6. Acrostic. Write the name of the category vertically down the page and think of an item for each letter.
7. Roll the dice. Write the names of different categories such as food, clothes, toys, body parts, transport, animals on some cards. Place the cards face down on the table. Choose a card and roll the dice. Can you think that number of items in the category you have chosen?
Children’s early language development includes learning to use and understand lots of individual words. As children develop a larger vocabulary they begin to understand that some words are often used together such as “shoes and socks”. They begin to understand that some words havesimilar meanings such as “big and huge” and others are opposites such as “big and little”. They also begin to learn categories such as: food, fruit, and clothes. Understanding how words relate to each other is important for learning in a range of subject areas in school and also helps children retain new knowledge by connecting new ideas with old and grouping related information together in memory.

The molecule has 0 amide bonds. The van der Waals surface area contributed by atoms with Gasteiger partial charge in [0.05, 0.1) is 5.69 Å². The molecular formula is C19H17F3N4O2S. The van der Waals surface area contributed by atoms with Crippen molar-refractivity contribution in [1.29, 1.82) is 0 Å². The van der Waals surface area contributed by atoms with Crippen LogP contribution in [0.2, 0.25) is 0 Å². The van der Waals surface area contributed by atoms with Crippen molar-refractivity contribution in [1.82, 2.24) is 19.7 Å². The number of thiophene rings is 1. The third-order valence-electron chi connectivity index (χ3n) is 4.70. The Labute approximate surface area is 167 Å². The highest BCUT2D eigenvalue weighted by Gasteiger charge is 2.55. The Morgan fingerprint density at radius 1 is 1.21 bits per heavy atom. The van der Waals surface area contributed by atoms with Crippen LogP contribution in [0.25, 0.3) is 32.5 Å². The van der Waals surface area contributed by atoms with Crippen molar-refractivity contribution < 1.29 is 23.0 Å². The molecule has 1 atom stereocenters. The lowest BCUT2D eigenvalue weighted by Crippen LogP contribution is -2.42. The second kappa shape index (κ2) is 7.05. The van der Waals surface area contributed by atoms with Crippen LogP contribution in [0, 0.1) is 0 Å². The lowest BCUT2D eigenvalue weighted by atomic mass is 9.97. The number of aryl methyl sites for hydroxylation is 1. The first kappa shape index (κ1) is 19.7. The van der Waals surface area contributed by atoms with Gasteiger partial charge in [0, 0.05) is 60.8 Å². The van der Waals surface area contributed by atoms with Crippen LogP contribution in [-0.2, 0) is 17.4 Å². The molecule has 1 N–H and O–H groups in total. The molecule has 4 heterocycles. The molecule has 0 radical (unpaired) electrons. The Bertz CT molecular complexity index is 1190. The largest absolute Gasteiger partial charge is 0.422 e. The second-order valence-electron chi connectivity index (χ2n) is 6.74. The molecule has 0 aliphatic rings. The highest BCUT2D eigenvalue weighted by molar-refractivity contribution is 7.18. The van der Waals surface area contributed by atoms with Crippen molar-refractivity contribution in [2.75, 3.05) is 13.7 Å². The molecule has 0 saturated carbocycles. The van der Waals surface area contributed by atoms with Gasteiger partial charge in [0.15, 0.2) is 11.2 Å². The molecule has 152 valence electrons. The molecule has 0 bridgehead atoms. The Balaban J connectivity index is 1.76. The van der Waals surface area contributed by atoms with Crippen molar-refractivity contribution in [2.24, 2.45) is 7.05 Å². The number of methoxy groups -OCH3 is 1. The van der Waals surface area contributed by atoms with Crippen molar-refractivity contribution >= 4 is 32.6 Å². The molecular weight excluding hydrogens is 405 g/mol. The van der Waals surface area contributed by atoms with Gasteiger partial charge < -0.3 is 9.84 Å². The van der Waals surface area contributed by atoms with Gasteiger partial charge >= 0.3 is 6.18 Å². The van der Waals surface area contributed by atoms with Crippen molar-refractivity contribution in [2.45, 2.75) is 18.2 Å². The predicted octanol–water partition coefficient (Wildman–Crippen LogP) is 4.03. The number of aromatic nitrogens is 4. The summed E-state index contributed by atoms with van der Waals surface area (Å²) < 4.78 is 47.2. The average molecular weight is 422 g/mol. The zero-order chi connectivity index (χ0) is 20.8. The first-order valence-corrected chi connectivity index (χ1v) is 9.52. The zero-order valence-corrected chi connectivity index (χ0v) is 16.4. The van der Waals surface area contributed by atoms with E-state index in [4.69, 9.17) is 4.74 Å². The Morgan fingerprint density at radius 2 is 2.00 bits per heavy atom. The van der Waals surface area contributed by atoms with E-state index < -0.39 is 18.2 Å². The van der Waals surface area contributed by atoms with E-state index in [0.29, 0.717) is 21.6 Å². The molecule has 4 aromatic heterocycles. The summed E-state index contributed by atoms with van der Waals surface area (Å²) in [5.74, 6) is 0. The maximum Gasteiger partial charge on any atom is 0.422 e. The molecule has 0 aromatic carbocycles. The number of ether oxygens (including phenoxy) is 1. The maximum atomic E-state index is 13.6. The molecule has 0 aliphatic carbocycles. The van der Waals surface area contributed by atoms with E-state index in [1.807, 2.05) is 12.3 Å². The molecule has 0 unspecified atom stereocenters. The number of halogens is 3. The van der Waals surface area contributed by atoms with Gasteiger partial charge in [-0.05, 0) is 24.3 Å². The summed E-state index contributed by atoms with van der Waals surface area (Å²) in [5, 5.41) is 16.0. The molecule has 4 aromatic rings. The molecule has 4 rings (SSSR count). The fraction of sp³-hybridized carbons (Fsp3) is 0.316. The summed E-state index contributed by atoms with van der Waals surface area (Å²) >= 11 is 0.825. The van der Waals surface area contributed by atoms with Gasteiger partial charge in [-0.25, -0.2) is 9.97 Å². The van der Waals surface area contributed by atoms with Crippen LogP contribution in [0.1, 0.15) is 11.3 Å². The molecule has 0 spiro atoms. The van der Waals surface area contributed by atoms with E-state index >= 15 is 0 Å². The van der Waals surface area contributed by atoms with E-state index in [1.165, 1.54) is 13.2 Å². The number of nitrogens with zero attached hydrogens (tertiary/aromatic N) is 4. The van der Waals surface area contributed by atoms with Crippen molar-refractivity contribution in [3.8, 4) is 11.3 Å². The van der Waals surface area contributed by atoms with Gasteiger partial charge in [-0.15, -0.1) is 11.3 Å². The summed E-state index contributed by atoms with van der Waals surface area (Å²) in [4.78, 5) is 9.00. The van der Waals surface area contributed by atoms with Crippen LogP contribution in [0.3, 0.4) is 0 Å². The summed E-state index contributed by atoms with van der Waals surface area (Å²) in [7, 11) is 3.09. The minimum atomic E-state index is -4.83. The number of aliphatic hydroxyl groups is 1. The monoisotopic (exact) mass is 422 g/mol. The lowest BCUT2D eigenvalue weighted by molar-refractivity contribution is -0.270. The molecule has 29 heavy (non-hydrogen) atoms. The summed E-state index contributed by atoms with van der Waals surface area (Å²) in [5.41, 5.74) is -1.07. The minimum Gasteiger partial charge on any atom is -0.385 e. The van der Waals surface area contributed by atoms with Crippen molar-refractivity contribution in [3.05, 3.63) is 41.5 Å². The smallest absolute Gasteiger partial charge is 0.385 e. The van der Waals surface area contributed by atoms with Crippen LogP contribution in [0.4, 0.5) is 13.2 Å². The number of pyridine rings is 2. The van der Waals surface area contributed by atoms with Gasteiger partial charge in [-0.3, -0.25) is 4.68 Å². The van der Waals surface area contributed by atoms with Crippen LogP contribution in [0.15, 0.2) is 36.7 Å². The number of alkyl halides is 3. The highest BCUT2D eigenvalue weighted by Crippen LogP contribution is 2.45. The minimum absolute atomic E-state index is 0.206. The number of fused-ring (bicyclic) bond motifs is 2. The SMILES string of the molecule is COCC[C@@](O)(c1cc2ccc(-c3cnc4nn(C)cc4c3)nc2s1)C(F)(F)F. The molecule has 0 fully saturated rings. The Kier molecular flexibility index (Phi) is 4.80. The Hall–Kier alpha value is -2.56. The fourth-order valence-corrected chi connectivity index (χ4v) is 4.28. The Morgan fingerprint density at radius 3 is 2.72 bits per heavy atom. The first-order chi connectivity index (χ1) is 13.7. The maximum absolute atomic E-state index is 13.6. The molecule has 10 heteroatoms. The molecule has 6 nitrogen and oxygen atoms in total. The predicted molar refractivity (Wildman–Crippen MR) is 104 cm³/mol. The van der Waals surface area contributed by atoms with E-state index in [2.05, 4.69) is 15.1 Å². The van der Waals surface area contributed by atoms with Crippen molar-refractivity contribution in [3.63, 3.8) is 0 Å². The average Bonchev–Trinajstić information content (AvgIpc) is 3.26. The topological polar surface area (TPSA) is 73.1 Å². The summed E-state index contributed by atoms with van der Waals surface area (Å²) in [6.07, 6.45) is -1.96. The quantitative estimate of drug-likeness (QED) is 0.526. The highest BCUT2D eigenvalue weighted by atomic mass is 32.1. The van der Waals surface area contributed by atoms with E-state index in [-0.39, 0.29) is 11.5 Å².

Words can be related by:
- Being used together e.g. shoe and sock
- Having the same function e.g. scissors and knife
- Being in the same category e.g. apple and banana
- Being opposites e.g. big and little
- Having similar meaning e.g. small and little
- Being part of a whole e.g. tree and branch
Here are some fun ways to help children develop word relationships: